Tuesday, February 27, 2018

Book Review: Crossing the Goal by Danny Abramowicz

Crossing the Goal: A Saint Goes Marching On by Danny Abramowicz

Danny Abramowicz grew up in 1940s and 1950s Steubenville, Ohio. The Catholic culture was strong in his life though he didn't really develop in his faith. He loved sports and had some talent, leading from college to a position with the new expansion team the New Orleans Saints. He was a star player with a wife and children, living the good life in New Orleans. That life included the celebrity lifestyle of a star player, which isn't so compatible with home life or faith life. He had eight years on the team, then several years as a football radio commentator. The lifestyle finally caught up with him one morning in 1981 when he realized he was an alcoholic. His life was only going well on the outside. He called a priest friend and joined a local Alcoholics Anonymous group. He began recovering his life, going to church on more than Sundays. He recognized the importance of small groups sharing their faith. He felt the call to organize men's groups, starting with twelve guys at his home and eventually growing into a ministry called Crossing the Goal. In that ministry, men are called to deeper holiness and a personal relationship with Jesus through Spiritual Fitness Workouts. He traveled across the country, taking various jobs in coaching and business, always looking for what the Lord wanted him to do. He continues on to this day, living in Chicago where he helps raise his grandchildren and continues working on men's ministry through local work and Crossing the Goal.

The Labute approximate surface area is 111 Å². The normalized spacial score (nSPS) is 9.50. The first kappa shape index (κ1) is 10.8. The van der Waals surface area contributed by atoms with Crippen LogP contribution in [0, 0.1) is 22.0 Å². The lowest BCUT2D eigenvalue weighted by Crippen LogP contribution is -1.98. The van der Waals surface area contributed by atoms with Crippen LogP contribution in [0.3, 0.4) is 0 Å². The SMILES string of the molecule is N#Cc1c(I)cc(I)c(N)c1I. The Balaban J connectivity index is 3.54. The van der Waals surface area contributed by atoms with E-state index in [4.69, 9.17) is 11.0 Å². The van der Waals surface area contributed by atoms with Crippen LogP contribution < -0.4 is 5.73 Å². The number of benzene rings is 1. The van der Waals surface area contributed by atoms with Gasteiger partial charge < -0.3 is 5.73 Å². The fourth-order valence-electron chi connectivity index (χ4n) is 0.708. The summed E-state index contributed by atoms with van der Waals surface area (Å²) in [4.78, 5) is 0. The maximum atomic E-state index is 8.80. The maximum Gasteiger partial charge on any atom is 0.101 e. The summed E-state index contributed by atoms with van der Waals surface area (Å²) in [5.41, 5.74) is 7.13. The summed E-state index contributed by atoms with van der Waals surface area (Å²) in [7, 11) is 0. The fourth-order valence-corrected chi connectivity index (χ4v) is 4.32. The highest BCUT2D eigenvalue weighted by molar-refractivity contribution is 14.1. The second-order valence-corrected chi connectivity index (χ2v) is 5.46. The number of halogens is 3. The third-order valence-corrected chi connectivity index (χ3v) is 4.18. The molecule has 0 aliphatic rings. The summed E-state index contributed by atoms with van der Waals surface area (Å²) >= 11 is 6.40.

The book is an autobiography as spiritual journey, showing the dark times of his early career success and his eventual turn to Faith. His life became dedicated not only to the Lord, but to his family and his vocation to help others come closer to Jesus. Abramowicz gives a great example of trusting in the Lord even in hard times. The writing is down to earth and moves along fairly quickly. I would have liked a little more depth (the book is 111 pages) but did draw inspiration from his story. He briefly reviews his spiritual inventory and spiritual fitness plan. The book ends with a chapter by his wife briefly reviewing their life together and giving a witness of encouragement.

Recommended for a quick and inspiring but not deep read.

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